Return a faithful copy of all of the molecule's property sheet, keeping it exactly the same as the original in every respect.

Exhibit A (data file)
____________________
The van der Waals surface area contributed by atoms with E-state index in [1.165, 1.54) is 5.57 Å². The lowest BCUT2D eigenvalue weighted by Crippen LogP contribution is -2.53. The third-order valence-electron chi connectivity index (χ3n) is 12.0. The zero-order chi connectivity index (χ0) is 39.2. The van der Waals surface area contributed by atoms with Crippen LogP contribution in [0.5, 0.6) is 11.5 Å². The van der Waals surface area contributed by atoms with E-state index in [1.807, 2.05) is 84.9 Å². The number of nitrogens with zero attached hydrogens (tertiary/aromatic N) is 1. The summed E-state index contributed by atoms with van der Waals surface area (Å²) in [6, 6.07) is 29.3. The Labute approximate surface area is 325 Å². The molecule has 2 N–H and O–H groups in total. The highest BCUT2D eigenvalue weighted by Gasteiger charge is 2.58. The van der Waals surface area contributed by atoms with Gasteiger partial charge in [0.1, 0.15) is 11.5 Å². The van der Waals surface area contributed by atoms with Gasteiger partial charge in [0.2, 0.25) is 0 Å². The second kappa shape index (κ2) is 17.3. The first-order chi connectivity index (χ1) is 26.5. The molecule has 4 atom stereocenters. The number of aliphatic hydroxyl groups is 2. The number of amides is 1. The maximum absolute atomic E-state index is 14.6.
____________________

The van der Waals surface area contributed by atoms with E-state index in [1.165, 1.54) is 5.57 Å². The lowest BCUT2D eigenvalue weighted by Crippen LogP contribution is -2.53. The third-order valence-electron chi connectivity index (χ3n) is 12.0. The zero-order chi connectivity index (χ0) is 39.2. The van der Waals surface area contributed by atoms with Crippen LogP contribution in [0.5, 0.6) is 11.5 Å². The van der Waals surface area contributed by atoms with E-state index in [1.807, 2.05) is 84.9 Å². The number of nitrogens with zero attached hydrogens (tertiary/aromatic N) is 1. The summed E-state index contributed by atoms with van der Waals surface area (Å²) in [6, 6.07) is 29.3. The Labute approximate surface area is 325 Å². The molecule has 2 N–H and O–H groups in total. The highest BCUT2D eigenvalue weighted by Gasteiger charge is 2.58. The van der Waals surface area contributed by atoms with Gasteiger partial charge in [0.1, 0.15) is 11.5 Å². The van der Waals surface area contributed by atoms with Gasteiger partial charge in [0.2, 0.25) is 0 Å². The second kappa shape index (κ2) is 17.3. The first-order chi connectivity index (χ1) is 26.5. The molecule has 4 atom stereocenters. The number of aliphatic hydroxyl groups is 2. The number of amides is 1. The maximum absolute atomic E-state index is 14.6.